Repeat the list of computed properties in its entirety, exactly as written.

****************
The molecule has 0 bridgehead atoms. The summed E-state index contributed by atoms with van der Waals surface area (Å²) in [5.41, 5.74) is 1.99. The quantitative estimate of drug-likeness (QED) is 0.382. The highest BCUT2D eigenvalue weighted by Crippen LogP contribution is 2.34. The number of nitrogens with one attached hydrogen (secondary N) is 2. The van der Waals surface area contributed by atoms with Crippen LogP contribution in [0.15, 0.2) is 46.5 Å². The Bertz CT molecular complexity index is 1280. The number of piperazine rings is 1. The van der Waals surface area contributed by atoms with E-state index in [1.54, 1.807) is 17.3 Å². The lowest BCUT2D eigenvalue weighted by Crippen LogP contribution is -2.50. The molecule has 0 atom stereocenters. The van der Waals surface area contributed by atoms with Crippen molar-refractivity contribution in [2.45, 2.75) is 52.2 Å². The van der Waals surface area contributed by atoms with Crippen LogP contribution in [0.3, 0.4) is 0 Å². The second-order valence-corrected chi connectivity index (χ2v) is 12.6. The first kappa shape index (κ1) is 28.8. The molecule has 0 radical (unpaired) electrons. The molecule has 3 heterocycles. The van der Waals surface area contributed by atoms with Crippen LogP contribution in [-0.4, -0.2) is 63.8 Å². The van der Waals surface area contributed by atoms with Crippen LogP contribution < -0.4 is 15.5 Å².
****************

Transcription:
The molecule has 0 bridgehead atoms. The summed E-state index contributed by atoms with van der Waals surface area (Å²) in [5.41, 5.74) is 1.99. The quantitative estimate of drug-likeness (QED) is 0.382. The highest BCUT2D eigenvalue weighted by Crippen LogP contribution is 2.34. The number of nitrogens with one attached hydrogen (secondary N) is 2. The van der Waals surface area contributed by atoms with Crippen LogP contribution in [0.15, 0.2) is 46.5 Å². The Bertz CT molecular complexity index is 1280. The number of piperazine rings is 1. The van der Waals surface area contributed by atoms with E-state index in [1.54, 1.807) is 17.3 Å². The lowest BCUT2D eigenvalue weighted by Crippen LogP contribution is -2.50. The molecule has 0 atom stereocenters. The van der Waals surface area contributed by atoms with Crippen molar-refractivity contribution in [2.45, 2.75) is 52.2 Å². The van der Waals surface area contributed by atoms with Crippen LogP contribution in [0.3, 0.4) is 0 Å². The second-order valence-corrected chi connectivity index (χ2v) is 12.6. The first kappa shape index (κ1) is 28.8. The molecule has 0 radical (unpaired) electrons. The molecule has 3 heterocycles. The van der Waals surface area contributed by atoms with Crippen LogP contribution in [-0.4, -0.2) is 63.8 Å². The van der Waals surface area contributed by atoms with Crippen LogP contribution < -0.4 is 15.5 Å².